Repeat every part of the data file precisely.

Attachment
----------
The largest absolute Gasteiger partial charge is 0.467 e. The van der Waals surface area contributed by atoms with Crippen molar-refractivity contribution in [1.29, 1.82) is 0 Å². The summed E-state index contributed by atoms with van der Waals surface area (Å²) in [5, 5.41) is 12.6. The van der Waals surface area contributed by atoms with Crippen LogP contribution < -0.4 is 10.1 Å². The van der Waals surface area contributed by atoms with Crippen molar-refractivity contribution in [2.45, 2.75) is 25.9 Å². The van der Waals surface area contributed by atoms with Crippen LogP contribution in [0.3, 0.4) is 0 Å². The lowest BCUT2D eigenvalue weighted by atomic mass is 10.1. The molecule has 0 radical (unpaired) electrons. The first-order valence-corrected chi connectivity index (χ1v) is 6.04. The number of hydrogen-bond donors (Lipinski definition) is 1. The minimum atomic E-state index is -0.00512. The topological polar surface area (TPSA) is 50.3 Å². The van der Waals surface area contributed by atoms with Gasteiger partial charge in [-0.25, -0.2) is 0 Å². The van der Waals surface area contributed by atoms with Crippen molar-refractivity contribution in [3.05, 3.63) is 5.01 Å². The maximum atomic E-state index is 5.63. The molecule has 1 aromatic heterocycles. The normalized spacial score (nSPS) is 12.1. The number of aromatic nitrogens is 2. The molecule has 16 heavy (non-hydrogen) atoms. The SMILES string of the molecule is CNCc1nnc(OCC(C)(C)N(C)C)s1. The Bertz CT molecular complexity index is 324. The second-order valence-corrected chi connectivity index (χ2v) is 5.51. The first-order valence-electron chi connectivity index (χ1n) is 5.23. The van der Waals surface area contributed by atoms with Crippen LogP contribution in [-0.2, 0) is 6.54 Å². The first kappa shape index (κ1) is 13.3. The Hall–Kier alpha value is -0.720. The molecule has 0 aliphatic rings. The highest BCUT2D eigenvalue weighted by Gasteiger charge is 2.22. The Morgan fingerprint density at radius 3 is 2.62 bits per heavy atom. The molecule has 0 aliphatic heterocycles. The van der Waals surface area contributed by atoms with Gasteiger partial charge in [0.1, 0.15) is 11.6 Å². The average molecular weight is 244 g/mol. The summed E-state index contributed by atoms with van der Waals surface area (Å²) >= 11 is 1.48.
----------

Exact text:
The largest absolute Gasteiger partial charge is 0.467 e. The van der Waals surface area contributed by atoms with Crippen molar-refractivity contribution in [1.29, 1.82) is 0 Å². The summed E-state index contributed by atoms with van der Waals surface area (Å²) in [5, 5.41) is 12.6. The van der Waals surface area contributed by atoms with Crippen LogP contribution < -0.4 is 10.1 Å². The van der Waals surface area contributed by atoms with Crippen molar-refractivity contribution in [2.45, 2.75) is 25.9 Å². The van der Waals surface area contributed by atoms with Crippen LogP contribution in [0.3, 0.4) is 0 Å². The lowest BCUT2D eigenvalue weighted by atomic mass is 10.1. The molecule has 0 radical (unpaired) electrons. The first-order valence-corrected chi connectivity index (χ1v) is 6.04. The number of hydrogen-bond donors (Lipinski definition) is 1. The minimum atomic E-state index is -0.00512. The topological polar surface area (TPSA) is 50.3 Å². The van der Waals surface area contributed by atoms with Gasteiger partial charge in [-0.25, -0.2) is 0 Å². The van der Waals surface area contributed by atoms with Crippen molar-refractivity contribution in [3.05, 3.63) is 5.01 Å². The maximum atomic E-state index is 5.63. The molecule has 1 aromatic heterocycles. The normalized spacial score (nSPS) is 12.1. The number of aromatic nitrogens is 2. The molecule has 16 heavy (non-hydrogen) atoms. The SMILES string of the molecule is CNCc1nnc(OCC(C)(C)N(C)C)s1. The Bertz CT molecular complexity index is 324. The second-order valence-corrected chi connectivity index (χ2v) is 5.51. The first-order valence-electron chi connectivity index (χ1n) is 5.23. The van der Waals surface area contributed by atoms with Crippen LogP contribution in [-0.2, 0) is 6.54 Å². The first kappa shape index (κ1) is 13.3. The Hall–Kier alpha value is -0.720. The molecule has 0 aliphatic rings. The highest BCUT2D eigenvalue weighted by Gasteiger charge is 2.22. The Morgan fingerprint density at radius 3 is 2.62 bits per heavy atom. The molecule has 0 aliphatic heterocycles. The van der Waals surface area contributed by atoms with Gasteiger partial charge in [0.1, 0.15) is 11.6 Å². The average molecular weight is 244 g/mol. The summed E-state index contributed by atoms with van der Waals surface area (Å²) >= 11 is 1.48.